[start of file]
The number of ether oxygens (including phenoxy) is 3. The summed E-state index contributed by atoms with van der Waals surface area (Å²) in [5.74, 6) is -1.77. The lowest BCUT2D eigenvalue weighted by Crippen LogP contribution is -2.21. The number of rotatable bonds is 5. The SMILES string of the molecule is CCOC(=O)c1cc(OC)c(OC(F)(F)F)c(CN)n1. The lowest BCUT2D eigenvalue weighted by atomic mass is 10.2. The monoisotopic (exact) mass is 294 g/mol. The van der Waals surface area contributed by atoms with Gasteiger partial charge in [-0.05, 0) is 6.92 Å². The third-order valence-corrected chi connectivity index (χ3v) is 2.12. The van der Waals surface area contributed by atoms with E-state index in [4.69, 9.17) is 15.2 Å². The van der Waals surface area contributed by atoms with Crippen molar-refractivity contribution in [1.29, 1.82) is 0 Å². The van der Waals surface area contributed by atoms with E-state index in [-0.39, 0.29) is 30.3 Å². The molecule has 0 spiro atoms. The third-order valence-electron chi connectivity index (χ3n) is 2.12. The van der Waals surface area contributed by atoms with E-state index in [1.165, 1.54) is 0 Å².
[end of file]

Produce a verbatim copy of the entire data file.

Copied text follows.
The number of ether oxygens (including phenoxy) is 3. The summed E-state index contributed by atoms with van der Waals surface area (Å²) in [5.74, 6) is -1.77. The lowest BCUT2D eigenvalue weighted by Crippen LogP contribution is -2.21. The number of rotatable bonds is 5. The SMILES string of the molecule is CCOC(=O)c1cc(OC)c(OC(F)(F)F)c(CN)n1. The lowest BCUT2D eigenvalue weighted by atomic mass is 10.2. The monoisotopic (exact) mass is 294 g/mol. The van der Waals surface area contributed by atoms with Gasteiger partial charge in [-0.05, 0) is 6.92 Å². The third-order valence-corrected chi connectivity index (χ3v) is 2.12. The van der Waals surface area contributed by atoms with E-state index in [4.69, 9.17) is 15.2 Å². The van der Waals surface area contributed by atoms with Crippen molar-refractivity contribution in [1.29, 1.82) is 0 Å². The van der Waals surface area contributed by atoms with E-state index in [-0.39, 0.29) is 30.3 Å². The molecule has 0 spiro atoms. The third-order valence-electron chi connectivity index (χ3n) is 2.12. The van der Waals surface area contributed by atoms with E-state index in [1.165, 1.54) is 0 Å².